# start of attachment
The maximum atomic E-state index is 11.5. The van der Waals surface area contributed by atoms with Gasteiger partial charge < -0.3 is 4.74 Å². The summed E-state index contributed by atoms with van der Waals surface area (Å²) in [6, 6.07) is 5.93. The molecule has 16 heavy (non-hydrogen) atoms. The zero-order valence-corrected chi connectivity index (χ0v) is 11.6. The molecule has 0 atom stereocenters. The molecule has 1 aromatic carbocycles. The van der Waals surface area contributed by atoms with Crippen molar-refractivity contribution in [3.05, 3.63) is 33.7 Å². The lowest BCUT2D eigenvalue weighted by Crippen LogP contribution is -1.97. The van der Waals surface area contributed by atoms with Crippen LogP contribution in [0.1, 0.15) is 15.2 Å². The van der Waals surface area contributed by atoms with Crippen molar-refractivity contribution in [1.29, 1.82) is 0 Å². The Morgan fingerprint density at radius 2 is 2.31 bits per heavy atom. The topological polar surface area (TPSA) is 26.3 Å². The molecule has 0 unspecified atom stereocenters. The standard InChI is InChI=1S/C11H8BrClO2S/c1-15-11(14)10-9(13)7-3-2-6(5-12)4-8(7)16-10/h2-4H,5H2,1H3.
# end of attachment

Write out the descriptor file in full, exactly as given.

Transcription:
The maximum atomic E-state index is 11.5. The van der Waals surface area contributed by atoms with Gasteiger partial charge < -0.3 is 4.74 Å². The summed E-state index contributed by atoms with van der Waals surface area (Å²) in [6, 6.07) is 5.93. The molecule has 16 heavy (non-hydrogen) atoms. The zero-order valence-corrected chi connectivity index (χ0v) is 11.6. The molecule has 0 atom stereocenters. The molecule has 1 aromatic carbocycles. The van der Waals surface area contributed by atoms with Crippen molar-refractivity contribution in [3.05, 3.63) is 33.7 Å². The lowest BCUT2D eigenvalue weighted by Crippen LogP contribution is -1.97. The van der Waals surface area contributed by atoms with Crippen LogP contribution in [0.1, 0.15) is 15.2 Å². The van der Waals surface area contributed by atoms with Crippen molar-refractivity contribution in [1.29, 1.82) is 0 Å². The Morgan fingerprint density at radius 2 is 2.31 bits per heavy atom. The topological polar surface area (TPSA) is 26.3 Å². The molecule has 0 unspecified atom stereocenters. The standard InChI is InChI=1S/C11H8BrClO2S/c1-15-11(14)10-9(13)7-3-2-6(5-12)4-8(7)16-10/h2-4H,5H2,1H3.